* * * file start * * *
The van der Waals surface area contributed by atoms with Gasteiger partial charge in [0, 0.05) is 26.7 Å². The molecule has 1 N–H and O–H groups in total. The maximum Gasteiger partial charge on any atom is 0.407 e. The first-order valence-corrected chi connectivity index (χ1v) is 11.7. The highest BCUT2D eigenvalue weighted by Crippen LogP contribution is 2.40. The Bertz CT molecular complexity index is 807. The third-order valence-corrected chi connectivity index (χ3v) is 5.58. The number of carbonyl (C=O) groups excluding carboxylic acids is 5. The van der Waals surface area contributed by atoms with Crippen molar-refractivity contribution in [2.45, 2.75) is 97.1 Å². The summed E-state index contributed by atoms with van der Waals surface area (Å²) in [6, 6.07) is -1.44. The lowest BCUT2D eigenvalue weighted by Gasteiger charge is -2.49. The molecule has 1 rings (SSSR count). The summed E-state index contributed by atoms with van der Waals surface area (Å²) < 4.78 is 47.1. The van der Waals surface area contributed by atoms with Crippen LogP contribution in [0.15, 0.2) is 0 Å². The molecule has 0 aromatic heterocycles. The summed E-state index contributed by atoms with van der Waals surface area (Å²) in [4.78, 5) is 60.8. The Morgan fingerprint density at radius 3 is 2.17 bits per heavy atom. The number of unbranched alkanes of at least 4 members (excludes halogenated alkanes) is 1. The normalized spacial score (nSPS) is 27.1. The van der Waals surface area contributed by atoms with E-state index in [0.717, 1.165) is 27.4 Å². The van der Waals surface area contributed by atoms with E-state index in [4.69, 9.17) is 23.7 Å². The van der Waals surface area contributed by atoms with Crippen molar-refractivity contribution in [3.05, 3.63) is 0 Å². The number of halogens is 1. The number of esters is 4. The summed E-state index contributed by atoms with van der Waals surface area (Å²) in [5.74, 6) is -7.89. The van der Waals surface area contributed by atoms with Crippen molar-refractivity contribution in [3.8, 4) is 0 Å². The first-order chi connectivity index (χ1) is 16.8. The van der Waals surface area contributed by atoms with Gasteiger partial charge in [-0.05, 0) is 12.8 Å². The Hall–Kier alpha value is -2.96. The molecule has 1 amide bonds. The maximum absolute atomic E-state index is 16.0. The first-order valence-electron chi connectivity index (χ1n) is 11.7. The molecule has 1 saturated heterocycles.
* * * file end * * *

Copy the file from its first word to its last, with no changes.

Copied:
The van der Waals surface area contributed by atoms with Gasteiger partial charge in [0, 0.05) is 26.7 Å². The molecule has 1 N–H and O–H groups in total. The maximum Gasteiger partial charge on any atom is 0.407 e. The first-order valence-corrected chi connectivity index (χ1v) is 11.7. The highest BCUT2D eigenvalue weighted by Crippen LogP contribution is 2.40. The Bertz CT molecular complexity index is 807. The third-order valence-corrected chi connectivity index (χ3v) is 5.58. The number of carbonyl (C=O) groups excluding carboxylic acids is 5. The van der Waals surface area contributed by atoms with Crippen molar-refractivity contribution in [2.45, 2.75) is 97.1 Å². The summed E-state index contributed by atoms with van der Waals surface area (Å²) in [6, 6.07) is -1.44. The lowest BCUT2D eigenvalue weighted by Gasteiger charge is -2.49. The molecule has 1 rings (SSSR count). The summed E-state index contributed by atoms with van der Waals surface area (Å²) < 4.78 is 47.1. The van der Waals surface area contributed by atoms with Crippen LogP contribution in [0.15, 0.2) is 0 Å². The molecule has 0 aromatic heterocycles. The summed E-state index contributed by atoms with van der Waals surface area (Å²) in [4.78, 5) is 60.8. The Morgan fingerprint density at radius 3 is 2.17 bits per heavy atom. The number of unbranched alkanes of at least 4 members (excludes halogenated alkanes) is 1. The normalized spacial score (nSPS) is 27.1. The van der Waals surface area contributed by atoms with E-state index in [0.717, 1.165) is 27.4 Å². The van der Waals surface area contributed by atoms with E-state index in [4.69, 9.17) is 23.7 Å². The van der Waals surface area contributed by atoms with Crippen molar-refractivity contribution in [3.05, 3.63) is 0 Å². The number of halogens is 1. The number of esters is 4. The summed E-state index contributed by atoms with van der Waals surface area (Å²) in [5.74, 6) is -7.89. The van der Waals surface area contributed by atoms with Crippen molar-refractivity contribution in [3.8, 4) is 0 Å². The first-order chi connectivity index (χ1) is 16.8. The van der Waals surface area contributed by atoms with Gasteiger partial charge in [-0.05, 0) is 12.8 Å². The Hall–Kier alpha value is -2.96. The molecule has 1 amide bonds. The maximum absolute atomic E-state index is 16.0. The first-order valence-electron chi connectivity index (χ1n) is 11.7. The molecule has 1 saturated heterocycles.